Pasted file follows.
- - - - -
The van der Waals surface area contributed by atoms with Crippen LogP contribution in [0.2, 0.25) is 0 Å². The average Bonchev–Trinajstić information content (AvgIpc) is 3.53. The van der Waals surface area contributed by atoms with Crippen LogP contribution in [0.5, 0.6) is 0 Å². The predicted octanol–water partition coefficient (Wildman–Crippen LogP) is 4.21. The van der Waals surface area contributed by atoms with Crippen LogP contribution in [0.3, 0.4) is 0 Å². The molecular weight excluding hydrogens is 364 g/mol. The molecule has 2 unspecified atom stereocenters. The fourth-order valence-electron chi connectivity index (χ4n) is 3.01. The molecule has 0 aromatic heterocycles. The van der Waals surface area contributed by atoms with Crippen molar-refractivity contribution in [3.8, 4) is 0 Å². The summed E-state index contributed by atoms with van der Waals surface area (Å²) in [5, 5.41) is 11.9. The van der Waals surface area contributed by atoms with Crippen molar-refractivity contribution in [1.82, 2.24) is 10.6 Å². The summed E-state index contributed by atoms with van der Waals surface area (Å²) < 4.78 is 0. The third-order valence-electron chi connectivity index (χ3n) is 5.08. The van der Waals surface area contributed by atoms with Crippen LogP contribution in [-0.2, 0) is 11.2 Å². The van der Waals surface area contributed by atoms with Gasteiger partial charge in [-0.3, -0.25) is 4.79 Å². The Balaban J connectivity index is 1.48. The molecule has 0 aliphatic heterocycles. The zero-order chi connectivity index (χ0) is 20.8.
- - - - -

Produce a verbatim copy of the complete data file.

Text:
The van der Waals surface area contributed by atoms with Crippen LogP contribution in [0.2, 0.25) is 0 Å². The average Bonchev–Trinajstić information content (AvgIpc) is 3.53. The van der Waals surface area contributed by atoms with Crippen LogP contribution in [0.5, 0.6) is 0 Å². The predicted octanol–water partition coefficient (Wildman–Crippen LogP) is 4.21. The van der Waals surface area contributed by atoms with Crippen LogP contribution in [0.3, 0.4) is 0 Å². The molecular weight excluding hydrogens is 364 g/mol. The molecule has 2 unspecified atom stereocenters. The fourth-order valence-electron chi connectivity index (χ4n) is 3.01. The molecule has 0 aromatic heterocycles. The van der Waals surface area contributed by atoms with Crippen molar-refractivity contribution in [3.8, 4) is 0 Å². The summed E-state index contributed by atoms with van der Waals surface area (Å²) in [5, 5.41) is 11.9. The van der Waals surface area contributed by atoms with Crippen molar-refractivity contribution in [1.82, 2.24) is 10.6 Å². The summed E-state index contributed by atoms with van der Waals surface area (Å²) < 4.78 is 0. The third-order valence-electron chi connectivity index (χ3n) is 5.08. The van der Waals surface area contributed by atoms with Crippen LogP contribution in [-0.2, 0) is 11.2 Å². The van der Waals surface area contributed by atoms with Gasteiger partial charge in [-0.3, -0.25) is 4.79 Å². The Balaban J connectivity index is 1.48. The molecule has 0 aliphatic heterocycles. The zero-order chi connectivity index (χ0) is 20.8.